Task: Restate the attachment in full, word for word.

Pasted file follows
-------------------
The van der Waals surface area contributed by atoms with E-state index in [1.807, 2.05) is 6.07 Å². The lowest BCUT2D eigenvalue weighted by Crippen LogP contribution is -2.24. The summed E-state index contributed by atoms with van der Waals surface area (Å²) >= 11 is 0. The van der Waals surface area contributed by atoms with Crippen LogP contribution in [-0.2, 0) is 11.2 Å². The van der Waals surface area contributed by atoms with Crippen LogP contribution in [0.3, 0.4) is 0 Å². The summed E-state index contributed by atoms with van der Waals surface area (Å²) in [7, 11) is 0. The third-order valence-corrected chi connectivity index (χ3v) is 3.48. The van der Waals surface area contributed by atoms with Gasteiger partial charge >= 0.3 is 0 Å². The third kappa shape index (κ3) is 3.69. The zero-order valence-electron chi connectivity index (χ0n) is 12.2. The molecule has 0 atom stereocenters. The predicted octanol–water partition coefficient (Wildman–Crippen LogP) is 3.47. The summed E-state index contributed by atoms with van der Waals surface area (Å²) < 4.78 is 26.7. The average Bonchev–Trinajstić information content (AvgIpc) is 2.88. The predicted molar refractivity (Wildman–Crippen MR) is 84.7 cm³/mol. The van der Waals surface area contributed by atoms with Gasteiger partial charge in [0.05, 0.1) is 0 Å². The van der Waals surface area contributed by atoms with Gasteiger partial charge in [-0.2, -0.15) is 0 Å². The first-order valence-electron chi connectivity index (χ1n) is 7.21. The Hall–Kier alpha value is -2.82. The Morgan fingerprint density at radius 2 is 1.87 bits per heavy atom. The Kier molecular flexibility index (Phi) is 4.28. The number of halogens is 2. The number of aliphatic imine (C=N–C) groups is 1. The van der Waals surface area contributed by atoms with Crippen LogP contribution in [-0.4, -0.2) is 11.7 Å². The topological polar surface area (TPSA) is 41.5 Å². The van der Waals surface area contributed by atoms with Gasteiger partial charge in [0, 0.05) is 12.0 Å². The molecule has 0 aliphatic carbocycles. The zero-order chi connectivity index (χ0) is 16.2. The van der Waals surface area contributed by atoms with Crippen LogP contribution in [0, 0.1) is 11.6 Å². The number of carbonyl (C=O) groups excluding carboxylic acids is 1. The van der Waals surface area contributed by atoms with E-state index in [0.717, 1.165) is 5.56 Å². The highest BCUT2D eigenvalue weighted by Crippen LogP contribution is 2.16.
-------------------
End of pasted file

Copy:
The van der Waals surface area contributed by atoms with E-state index in [1.807, 2.05) is 6.07 Å². The lowest BCUT2D eigenvalue weighted by Crippen LogP contribution is -2.24. The summed E-state index contributed by atoms with van der Waals surface area (Å²) >= 11 is 0. The van der Waals surface area contributed by atoms with Crippen LogP contribution in [-0.2, 0) is 11.2 Å². The van der Waals surface area contributed by atoms with Crippen LogP contribution in [0.3, 0.4) is 0 Å². The summed E-state index contributed by atoms with van der Waals surface area (Å²) in [7, 11) is 0. The third-order valence-corrected chi connectivity index (χ3v) is 3.48. The van der Waals surface area contributed by atoms with Gasteiger partial charge >= 0.3 is 0 Å². The third kappa shape index (κ3) is 3.69. The zero-order valence-electron chi connectivity index (χ0n) is 12.2. The molecule has 0 atom stereocenters. The predicted octanol–water partition coefficient (Wildman–Crippen LogP) is 3.47. The summed E-state index contributed by atoms with van der Waals surface area (Å²) < 4.78 is 26.7. The average Bonchev–Trinajstić information content (AvgIpc) is 2.88. The predicted molar refractivity (Wildman–Crippen MR) is 84.7 cm³/mol. The van der Waals surface area contributed by atoms with Gasteiger partial charge in [0.05, 0.1) is 0 Å². The van der Waals surface area contributed by atoms with Gasteiger partial charge in [-0.2, -0.15) is 0 Å². The first-order valence-electron chi connectivity index (χ1n) is 7.21. The Hall–Kier alpha value is -2.82. The Morgan fingerprint density at radius 2 is 1.87 bits per heavy atom. The Kier molecular flexibility index (Phi) is 4.28. The number of halogens is 2. The number of aliphatic imine (C=N–C) groups is 1. The van der Waals surface area contributed by atoms with Crippen LogP contribution in [-0.4, -0.2) is 11.7 Å². The topological polar surface area (TPSA) is 41.5 Å². The van der Waals surface area contributed by atoms with Gasteiger partial charge in [0, 0.05) is 12.0 Å². The molecule has 0 aliphatic carbocycles. The zero-order chi connectivity index (χ0) is 16.2. The van der Waals surface area contributed by atoms with Crippen LogP contribution in [0, 0.1) is 11.6 Å². The number of carbonyl (C=O) groups excluding carboxylic acids is 1. The van der Waals surface area contributed by atoms with E-state index in [0.717, 1.165) is 5.56 Å². The highest BCUT2D eigenvalue weighted by Crippen LogP contribution is 2.16.